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    Perfect Antoninus as Caesar

    Antoninus Pius, as Caesar (AD 117-138). AV aureus (21mm, 7.41 gm, 6h).  Rome, under Hadrian, February 25-July 10, AD 138. IMP T AEL CAES ANTONINVS, bareheaded, draped bust of Antoninus right / TRIB • POT COS •, Concordia seated left on high-backed throne, holding patera in right hand and resting left elbow on statue of Spes. Cf. RIC (Hadrian) 453a (cornucopia beneath throne). BMCRE 1016 note. Cohen 129 variant. Calicó 1488 (this coin illustrated). An astoundingly beautiful piece, deeply struck from fresh dies and fully lustrous. Fleur de coin. NGC (photo-certificate) MS? 5/5 - 5/5, Fine Style.

    From The Andre Constantine Dimitriadis Collection. Ex McLendon Collection (Christie's New York, 12 June 1993), lot 131. 

    Following an abortive attempt at naming an heir who predeceased him (Aelius Caesar), Hadrian quickly settled on a solid, reliable senator and ex consul of a good Gallic family, T. Aurelius Fulvius Boionius Antoninus, as his intended successor. After a proper show of reluctance, the 52-year old Antoninus accepted his adoption on February 25, AD 138 and added Hadrian's family name of Aelius and Caesar to his own. Antoninus in turn adopted two other young men, Marcus Aurelius and Lucius Verus (the latter being the son of Aelius Caesar); it is widely assumed that Hadrian induced Antoninus to make these adoptions and thus secure the succession for another generation. To smooth Antoninus' path, Hadrian also ordered the executions of two kinsmen whom he suspected of having designs on the throne. The deaths caused widespread loathing and Hadrian's popularity sank, along with his health. Antoninus quickly gathered the reins of power to himself and, when Hadrian died on July 10, his accession was uncontested. However, his association with an unpopular regime made his position weak at first, and his formal request for Hadrian's deification was soundly rejected by the Senate. Only by threatening to resign and plunge the empire into chaos did Antoninus force the Senate to grant his request. In grudging respect for his filial loyalty, the Senate granted him the title of Pius, which appears on his coinage from late AD 138 and after.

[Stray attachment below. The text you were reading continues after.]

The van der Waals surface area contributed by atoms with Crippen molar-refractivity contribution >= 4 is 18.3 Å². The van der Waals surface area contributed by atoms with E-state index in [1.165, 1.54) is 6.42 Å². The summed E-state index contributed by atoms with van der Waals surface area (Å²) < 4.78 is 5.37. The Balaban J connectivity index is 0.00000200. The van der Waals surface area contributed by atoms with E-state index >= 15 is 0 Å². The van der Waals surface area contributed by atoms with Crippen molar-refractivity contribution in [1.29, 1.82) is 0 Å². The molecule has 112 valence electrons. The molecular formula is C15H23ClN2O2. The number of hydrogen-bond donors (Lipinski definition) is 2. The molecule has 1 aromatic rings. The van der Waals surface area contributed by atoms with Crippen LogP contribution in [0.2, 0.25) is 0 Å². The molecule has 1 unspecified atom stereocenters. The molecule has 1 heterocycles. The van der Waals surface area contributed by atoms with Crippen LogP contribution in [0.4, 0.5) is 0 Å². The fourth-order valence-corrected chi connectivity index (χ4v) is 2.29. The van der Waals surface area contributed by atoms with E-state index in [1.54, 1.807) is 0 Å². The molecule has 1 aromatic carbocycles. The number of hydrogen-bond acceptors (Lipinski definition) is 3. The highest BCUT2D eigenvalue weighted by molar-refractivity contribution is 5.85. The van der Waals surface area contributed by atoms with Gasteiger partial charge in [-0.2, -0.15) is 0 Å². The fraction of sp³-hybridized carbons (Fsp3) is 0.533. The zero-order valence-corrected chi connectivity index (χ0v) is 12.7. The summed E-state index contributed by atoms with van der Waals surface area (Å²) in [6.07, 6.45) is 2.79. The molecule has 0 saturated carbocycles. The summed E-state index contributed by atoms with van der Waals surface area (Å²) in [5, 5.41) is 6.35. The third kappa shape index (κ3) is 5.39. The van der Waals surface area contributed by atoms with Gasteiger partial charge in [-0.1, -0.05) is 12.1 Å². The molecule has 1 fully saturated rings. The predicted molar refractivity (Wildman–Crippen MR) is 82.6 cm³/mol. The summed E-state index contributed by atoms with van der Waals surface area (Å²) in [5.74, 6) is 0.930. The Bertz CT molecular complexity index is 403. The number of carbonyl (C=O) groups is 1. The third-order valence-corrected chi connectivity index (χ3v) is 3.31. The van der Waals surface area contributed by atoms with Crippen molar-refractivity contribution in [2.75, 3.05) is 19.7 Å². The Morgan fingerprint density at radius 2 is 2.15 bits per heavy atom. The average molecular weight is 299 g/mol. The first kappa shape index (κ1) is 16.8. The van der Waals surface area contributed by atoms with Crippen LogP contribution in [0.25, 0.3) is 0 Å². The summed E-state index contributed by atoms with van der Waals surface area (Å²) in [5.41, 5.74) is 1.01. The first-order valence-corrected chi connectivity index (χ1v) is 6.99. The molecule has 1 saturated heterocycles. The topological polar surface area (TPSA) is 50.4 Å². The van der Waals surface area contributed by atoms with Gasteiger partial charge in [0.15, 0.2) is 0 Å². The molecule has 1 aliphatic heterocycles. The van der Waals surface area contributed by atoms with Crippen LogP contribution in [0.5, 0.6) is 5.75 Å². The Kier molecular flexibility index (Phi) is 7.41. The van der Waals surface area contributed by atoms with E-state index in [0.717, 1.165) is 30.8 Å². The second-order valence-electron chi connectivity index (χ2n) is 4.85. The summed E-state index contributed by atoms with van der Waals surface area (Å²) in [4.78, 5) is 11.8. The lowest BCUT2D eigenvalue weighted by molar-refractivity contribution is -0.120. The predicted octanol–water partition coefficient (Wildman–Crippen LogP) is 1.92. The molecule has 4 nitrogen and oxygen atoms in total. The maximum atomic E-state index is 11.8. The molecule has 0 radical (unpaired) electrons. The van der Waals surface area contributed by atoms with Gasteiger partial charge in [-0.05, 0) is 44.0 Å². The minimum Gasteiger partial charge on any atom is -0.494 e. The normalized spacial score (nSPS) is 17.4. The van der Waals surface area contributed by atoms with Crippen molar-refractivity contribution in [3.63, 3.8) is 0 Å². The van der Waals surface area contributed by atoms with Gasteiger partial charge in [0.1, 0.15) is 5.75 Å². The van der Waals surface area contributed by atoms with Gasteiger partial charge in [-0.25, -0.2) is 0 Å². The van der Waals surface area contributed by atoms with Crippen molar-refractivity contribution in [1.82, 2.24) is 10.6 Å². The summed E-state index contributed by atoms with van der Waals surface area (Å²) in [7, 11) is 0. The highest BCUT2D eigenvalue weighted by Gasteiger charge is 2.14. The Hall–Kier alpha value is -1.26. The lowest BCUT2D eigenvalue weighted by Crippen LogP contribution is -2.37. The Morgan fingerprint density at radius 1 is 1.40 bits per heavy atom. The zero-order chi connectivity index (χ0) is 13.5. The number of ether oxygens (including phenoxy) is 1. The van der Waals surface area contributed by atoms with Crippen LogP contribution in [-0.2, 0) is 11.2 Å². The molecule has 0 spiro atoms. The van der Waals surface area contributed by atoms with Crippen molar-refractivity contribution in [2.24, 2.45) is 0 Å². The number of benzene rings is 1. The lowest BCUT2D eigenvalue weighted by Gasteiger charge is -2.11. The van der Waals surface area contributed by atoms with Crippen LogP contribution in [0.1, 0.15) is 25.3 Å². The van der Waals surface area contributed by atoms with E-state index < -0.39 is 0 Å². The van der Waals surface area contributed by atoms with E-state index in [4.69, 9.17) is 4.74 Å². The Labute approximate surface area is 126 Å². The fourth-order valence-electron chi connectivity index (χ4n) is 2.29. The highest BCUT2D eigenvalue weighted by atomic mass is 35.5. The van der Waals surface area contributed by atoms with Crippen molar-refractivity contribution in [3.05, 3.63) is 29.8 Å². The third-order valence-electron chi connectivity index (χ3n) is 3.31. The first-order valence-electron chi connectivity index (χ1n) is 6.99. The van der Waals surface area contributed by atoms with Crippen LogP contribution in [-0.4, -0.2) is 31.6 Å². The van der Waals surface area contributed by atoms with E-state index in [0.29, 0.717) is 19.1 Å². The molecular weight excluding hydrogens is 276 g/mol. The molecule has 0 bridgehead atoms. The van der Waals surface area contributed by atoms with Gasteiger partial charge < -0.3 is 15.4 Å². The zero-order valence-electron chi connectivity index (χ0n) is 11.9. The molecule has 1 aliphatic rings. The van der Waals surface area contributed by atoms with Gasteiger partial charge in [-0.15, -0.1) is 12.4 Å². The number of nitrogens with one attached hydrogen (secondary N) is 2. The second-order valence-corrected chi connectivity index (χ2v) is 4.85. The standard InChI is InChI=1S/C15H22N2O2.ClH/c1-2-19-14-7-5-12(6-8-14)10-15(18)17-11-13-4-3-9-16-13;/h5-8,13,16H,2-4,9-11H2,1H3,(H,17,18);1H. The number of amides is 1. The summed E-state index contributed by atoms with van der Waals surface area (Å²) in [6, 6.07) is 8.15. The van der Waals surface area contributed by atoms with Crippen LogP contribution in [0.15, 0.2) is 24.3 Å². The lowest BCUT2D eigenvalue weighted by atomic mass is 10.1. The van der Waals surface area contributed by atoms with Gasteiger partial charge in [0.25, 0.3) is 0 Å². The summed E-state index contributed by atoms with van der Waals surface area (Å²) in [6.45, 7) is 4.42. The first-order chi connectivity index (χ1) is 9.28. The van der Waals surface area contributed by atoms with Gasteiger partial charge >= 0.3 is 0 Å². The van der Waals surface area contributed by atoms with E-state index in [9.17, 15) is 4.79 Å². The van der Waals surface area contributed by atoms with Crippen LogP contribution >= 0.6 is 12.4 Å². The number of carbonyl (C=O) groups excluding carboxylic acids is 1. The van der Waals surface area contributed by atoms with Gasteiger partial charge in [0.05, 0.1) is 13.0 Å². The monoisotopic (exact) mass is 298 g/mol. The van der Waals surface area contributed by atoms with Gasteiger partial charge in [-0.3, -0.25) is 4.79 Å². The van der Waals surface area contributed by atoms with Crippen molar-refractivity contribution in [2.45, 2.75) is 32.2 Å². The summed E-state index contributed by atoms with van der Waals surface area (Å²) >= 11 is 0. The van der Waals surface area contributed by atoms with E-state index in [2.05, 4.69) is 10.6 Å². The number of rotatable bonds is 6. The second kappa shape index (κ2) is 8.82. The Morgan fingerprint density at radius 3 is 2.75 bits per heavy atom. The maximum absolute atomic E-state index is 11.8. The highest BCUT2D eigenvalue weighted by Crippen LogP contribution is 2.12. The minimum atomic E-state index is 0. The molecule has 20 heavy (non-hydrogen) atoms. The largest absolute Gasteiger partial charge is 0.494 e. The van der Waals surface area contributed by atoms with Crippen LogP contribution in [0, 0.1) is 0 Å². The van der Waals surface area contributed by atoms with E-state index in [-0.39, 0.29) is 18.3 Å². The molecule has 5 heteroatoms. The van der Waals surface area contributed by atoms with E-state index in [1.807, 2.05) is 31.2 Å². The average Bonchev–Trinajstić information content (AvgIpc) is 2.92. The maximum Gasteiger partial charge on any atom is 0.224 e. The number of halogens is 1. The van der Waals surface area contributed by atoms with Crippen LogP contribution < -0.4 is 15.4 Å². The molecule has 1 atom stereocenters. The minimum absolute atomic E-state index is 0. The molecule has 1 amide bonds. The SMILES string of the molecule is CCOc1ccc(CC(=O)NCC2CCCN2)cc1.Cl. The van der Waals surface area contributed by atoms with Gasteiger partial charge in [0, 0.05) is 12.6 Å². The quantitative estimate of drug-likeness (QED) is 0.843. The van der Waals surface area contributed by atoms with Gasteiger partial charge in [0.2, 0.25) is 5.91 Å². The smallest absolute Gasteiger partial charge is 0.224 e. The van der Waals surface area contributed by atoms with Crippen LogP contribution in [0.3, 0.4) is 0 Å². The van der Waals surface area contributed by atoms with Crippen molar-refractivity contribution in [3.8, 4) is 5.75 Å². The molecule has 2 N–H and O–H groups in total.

This splendid aureus, which conspicuously lacks the title of Augustus, is generally assigned to the five-month period of Antoninus' Caesarship under Hadrian. Hill, however, places it in the months after Hadrian's death and during Antoninus' dispute with the Senate, during which he renounced the title of Augustus.

    All Roman gold coins from the Dimitriadis Collection have been issued a photo-certificate by NGC. These may be sent in for encapsulation after the auction at the request of the buyer, free of charge. Please e-mail SamS@HA.com if you would like to utilize this option.


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    Auction Info

    Auction Dates
    April, 2014
    10th-16th Thursday-Wednesday
    Bids + Registered Phone Bidders: 9
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